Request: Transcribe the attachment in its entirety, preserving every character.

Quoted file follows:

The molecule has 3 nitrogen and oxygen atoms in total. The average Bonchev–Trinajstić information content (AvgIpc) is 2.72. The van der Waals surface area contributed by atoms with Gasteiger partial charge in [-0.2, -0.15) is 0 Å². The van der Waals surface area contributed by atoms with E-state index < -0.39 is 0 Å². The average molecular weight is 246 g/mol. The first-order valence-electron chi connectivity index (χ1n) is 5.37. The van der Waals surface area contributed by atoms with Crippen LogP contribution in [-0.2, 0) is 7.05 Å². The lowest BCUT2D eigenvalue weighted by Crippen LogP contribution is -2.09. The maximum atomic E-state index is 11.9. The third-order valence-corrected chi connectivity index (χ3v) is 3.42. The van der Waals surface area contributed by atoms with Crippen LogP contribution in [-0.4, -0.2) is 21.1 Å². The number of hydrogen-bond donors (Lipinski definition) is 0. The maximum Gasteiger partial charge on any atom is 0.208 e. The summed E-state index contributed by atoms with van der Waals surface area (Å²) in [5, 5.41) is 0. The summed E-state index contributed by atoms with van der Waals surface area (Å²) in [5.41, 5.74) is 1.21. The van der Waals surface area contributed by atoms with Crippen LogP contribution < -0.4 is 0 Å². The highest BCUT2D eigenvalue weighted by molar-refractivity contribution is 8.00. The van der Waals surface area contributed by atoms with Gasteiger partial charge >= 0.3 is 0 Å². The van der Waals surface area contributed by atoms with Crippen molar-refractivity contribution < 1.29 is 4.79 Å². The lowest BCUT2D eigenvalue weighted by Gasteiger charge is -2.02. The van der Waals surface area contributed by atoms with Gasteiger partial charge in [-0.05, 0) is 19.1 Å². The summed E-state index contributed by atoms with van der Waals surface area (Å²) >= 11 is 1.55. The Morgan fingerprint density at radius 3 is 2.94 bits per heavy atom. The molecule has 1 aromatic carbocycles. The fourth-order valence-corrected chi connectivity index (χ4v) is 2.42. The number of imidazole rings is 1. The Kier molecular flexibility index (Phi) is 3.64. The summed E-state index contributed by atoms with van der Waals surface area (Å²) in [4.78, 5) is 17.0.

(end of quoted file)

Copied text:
The molecule has 3 nitrogen and oxygen atoms in total. The average Bonchev–Trinajstić information content (AvgIpc) is 2.72. The van der Waals surface area contributed by atoms with Gasteiger partial charge in [-0.2, -0.15) is 0 Å². The van der Waals surface area contributed by atoms with E-state index < -0.39 is 0 Å². The average molecular weight is 246 g/mol. The first-order valence-electron chi connectivity index (χ1n) is 5.37. The van der Waals surface area contributed by atoms with Crippen LogP contribution in [-0.2, 0) is 7.05 Å². The lowest BCUT2D eigenvalue weighted by Crippen LogP contribution is -2.09. The maximum atomic E-state index is 11.9. The third-order valence-corrected chi connectivity index (χ3v) is 3.42. The van der Waals surface area contributed by atoms with Crippen LogP contribution in [-0.4, -0.2) is 21.1 Å². The number of hydrogen-bond donors (Lipinski definition) is 0. The maximum Gasteiger partial charge on any atom is 0.208 e. The summed E-state index contributed by atoms with van der Waals surface area (Å²) in [5, 5.41) is 0. The summed E-state index contributed by atoms with van der Waals surface area (Å²) in [5.41, 5.74) is 1.21. The van der Waals surface area contributed by atoms with Crippen LogP contribution < -0.4 is 0 Å². The highest BCUT2D eigenvalue weighted by molar-refractivity contribution is 8.00. The van der Waals surface area contributed by atoms with Gasteiger partial charge >= 0.3 is 0 Å². The van der Waals surface area contributed by atoms with Crippen molar-refractivity contribution < 1.29 is 4.79 Å². The lowest BCUT2D eigenvalue weighted by Gasteiger charge is -2.02. The van der Waals surface area contributed by atoms with Gasteiger partial charge in [-0.05, 0) is 19.1 Å². The summed E-state index contributed by atoms with van der Waals surface area (Å²) >= 11 is 1.55. The Morgan fingerprint density at radius 3 is 2.94 bits per heavy atom. The molecule has 1 aromatic carbocycles. The fourth-order valence-corrected chi connectivity index (χ4v) is 2.42. The number of imidazole rings is 1. The Kier molecular flexibility index (Phi) is 3.64. The summed E-state index contributed by atoms with van der Waals surface area (Å²) in [4.78, 5) is 17.0.